2. Use BPM technology to assist you measure your process and to automate the hand-off points
  3. Provide your clients with clear, frequent and comprehensive reports to illustrate the performance of your processes

A focus on continual improvement for both organisations is critical in maintaining the success of the working relationship. Outsourcing is traditionally not a cheap exercise but is the overall cost can be if both organisations practice BPM and use leading technologies to support them in this endeavour.

Implementing Maven in a Legacy Code Base

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It’s your first day with a new company or client. The usual things happen; you get introduced to everyone, shown where the toilets and fire stairs are located, pointed towards your desk, allocated a PC and login to the corporate network. Everything is going fine you login successfully, email works and you start to configure your PC to actually get some work done.

You install the Java IDE (in my case Eclipse) and get the URL for the source code repository. You check out the many modules that make up the application and start trawling through the code looking for hints on how the modules are built, pom.xml …, nowhere to be seen. Hmm, build.xml …, ah there you are, OK run the Ant build, FAIL, class not found, class not found…..

You look to the IDE for guidance, red crosses everywhere, same problem; there are multiple dependencies that are not in place (as far as the IDE is concerned). You figure I will discuss this with someone who is more familiar with the code base and application structure. What you find is that the application and module structure is tightly bound to that person’s IDE and is hidden within IDE metadata files. Worse still these metadata files are actually checked into the source code repository complete with hard coded locations to a particular person’s PC.

Sounds familiar? Dealing with a legacy code base that has grown over the years can be very difficult. In some instances the knowledge of the application is with one or two key staff members. Those people may have architected the application on the run and not followed industry standards. They may no longer be with the company. You’re left to work it all out, where do you start?

If you have a legacy code base that has multiple dependencies and is currently built via Ant, you can implement Maven within this code base. Here are some tips that may prove helpful.

1. Baseline

  • Get the application and all of its modules to a known working state.
  • Ensure that you understand the dependencies between modules and to 3rd party libraries.
  • Ensure that you can successfully build the application via the Ant build scripts.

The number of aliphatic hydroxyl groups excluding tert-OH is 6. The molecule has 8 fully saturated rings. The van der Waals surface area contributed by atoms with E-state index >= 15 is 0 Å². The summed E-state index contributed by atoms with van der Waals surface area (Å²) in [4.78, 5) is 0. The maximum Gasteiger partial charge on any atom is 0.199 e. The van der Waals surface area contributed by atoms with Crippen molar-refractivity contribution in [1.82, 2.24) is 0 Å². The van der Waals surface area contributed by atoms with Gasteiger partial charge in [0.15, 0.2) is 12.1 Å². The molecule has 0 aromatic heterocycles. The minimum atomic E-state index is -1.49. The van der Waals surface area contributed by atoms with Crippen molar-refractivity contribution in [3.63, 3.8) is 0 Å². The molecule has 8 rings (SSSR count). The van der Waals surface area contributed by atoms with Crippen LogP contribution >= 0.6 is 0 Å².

• Ensure that you can successfully deploy and run the application.

2. Create POM files for each Application Module

Create a pom.xml file for each of the dependent application modules. Ensure that it contains:

  • A &ltparent&gt section to provide the details of the parent POM.
  • A &ltrepository&gt section to provide the details of the enterprise remote repository.
  • A &ltdependency&gt section to provide the details of the installer provider. This will be required for step 3 (in my case I used wagon-webdav).
3. Deploy Application Modules to the Enterprise Remote Maven Repository

Modify the Ant build scripts of each of the dependant application modules to deploy the resulting artefact to the enterprise remote Maven repository. This can be achieved by using the Maven Ant Tasks ( The important points to remember are:

  • Ensure that you have a reference to the Maven-Ant task and that the file maven-ant-tasks-*.jar is on the classpath.
 <!-- Creates a classpath element for the Maven-Ant Task ( -->   <path id="maven.ant.class.path">        <fileset dir="${maven.ant.lib.dir}">             <include name="*.jar" />        </fileset>   </path>   <typedef resource="org/apache/maven/artifact/ant/antlib.xml"        uri="antlib:org.apache.maven.artifact.ant"        classpathref="maven.ant.class.path" />  
  • Create a classpath element that points to the dependencies within the pom.xml file create in step 2. This can then be used when compiling the code.
  •  <target name="initDependencies">        <artifact:dependencies pathId="maven.dependency.classpath">             <pom file="${project.dir}/pom.xml"/>        </artifact:dependencies>   </target>  
  • Create a deploy target that refers to the pom.xml file from step 2 and the correct enterprise remote repository for deploying artifacts.
  •  <target name="mvnDeploy">        <!-- Refer to the local pom file -->        <artifact:pom id="projectPom" file="${project.dir}/pom.xml" />        <!-- Defines the Remote Repository -->        <artifact:remoteRepository id="inHouseRepo" url="${maven.deploy.repository.url}">             <releases enabled="true"/>             <snapshots enabled="false"/>             <authentication username="${maven.deploy.repository.username}" password="${maven.deploy.repository.password}"/>        </artifact:remoteRepository>        <artifact:install-provider artifactId="wagon-webdav" version="1.0-beta-1"/>        <!-- Deploy the artifact using the new pom file to the Suncorp in house repository -->        <artifact:deploy file="${project.dist.dir}/${}.jar">             <remoteRepository refid="inHouseRepo"/>             <pom refid="projectPom"/>        </artifact:deploy>   </target>  

    These application modules will now be stored in your enterprise remote Maven repository conveniently available for a Maven build.